A Woman's Guide to Cancer Screenings

Early detection is the key to treating and surviving cancer. That’s why screenings for cancers—especially the five below—are so important.

Breast cancer. There is a difference of opinion over the right age to start mammography. The American Cancer Society recommends having a mammogram every year starting at age 40—earlier if you’re at high risk—while the U.S. Preventive Services Task Force recommends getting one every two years starting at age 50. It really comes down to a personal decision. Weigh the different options with your doctor, then decide.

Cervical cancer. Start scheduling an annual Pap test three years after you become sexually active or no later than age 21. At age 30, you can opt to get screened less frequently if you’ve had normal test results three years in a row.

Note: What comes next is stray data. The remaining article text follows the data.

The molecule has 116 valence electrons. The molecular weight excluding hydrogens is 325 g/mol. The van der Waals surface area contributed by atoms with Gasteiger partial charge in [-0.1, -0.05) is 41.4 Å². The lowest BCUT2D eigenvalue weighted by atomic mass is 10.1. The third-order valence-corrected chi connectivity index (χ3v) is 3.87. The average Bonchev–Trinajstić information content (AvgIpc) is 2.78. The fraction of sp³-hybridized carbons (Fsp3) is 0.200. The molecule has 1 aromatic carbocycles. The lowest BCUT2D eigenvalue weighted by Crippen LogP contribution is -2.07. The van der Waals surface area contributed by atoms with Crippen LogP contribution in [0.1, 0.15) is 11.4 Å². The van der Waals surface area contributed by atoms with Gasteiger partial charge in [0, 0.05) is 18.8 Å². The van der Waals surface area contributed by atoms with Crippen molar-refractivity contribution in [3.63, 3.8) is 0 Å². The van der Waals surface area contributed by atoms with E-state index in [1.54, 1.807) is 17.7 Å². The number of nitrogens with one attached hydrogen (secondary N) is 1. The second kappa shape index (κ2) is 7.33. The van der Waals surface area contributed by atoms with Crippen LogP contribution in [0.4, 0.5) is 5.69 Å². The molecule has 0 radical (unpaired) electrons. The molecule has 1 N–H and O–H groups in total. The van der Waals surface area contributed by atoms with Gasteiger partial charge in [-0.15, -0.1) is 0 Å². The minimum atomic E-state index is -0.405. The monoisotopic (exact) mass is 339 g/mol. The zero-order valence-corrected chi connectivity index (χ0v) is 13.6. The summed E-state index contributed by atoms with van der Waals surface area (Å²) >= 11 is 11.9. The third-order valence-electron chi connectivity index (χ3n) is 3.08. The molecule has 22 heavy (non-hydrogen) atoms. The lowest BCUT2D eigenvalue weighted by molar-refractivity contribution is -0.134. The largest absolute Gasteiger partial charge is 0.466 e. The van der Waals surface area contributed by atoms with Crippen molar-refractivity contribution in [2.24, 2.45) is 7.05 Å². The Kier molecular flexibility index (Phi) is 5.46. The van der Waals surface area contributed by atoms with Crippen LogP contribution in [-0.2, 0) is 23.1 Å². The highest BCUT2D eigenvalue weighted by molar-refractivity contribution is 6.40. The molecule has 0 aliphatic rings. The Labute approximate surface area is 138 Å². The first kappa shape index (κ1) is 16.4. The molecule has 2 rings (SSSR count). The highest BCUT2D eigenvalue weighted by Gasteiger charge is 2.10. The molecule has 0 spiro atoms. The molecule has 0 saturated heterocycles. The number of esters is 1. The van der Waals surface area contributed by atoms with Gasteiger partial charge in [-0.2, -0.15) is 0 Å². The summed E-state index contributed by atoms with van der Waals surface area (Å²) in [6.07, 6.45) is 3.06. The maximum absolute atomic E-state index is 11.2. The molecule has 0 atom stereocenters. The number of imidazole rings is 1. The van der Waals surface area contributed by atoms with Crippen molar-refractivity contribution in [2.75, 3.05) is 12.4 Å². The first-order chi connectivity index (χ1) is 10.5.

Colorectal cancer. Plan your first colonoscopy for age 50 as long as you have no other risk factors or symptoms. If you have a history of colon polyps or other factors that put you at increased risk—such as ulcerative colitis, Crohn’s disease, or a family history of colon cancer—talk with your doctor about the best screening schedule for you. Your doctor may recommend more frequent colonoscopies beginning at an earlier age.

Skin cancer. Inspect your skin once a month for suspicious growths or changes in the size and color of moles. Have your doctor check for skin cancer every three years from ages 20 to 39 and yearly after age 40.

Oral cancer. Check your mouth and lips in the mirror once a month for unusual changes or sores. See your dentist every six months so that he or she can you check for oral cancer—especially if you smoke or drink heavily.

Mission Health Care Network | 2525 de Sales Avenue | Chattanooga, TN 37404 | MissionHealth@memorial.org
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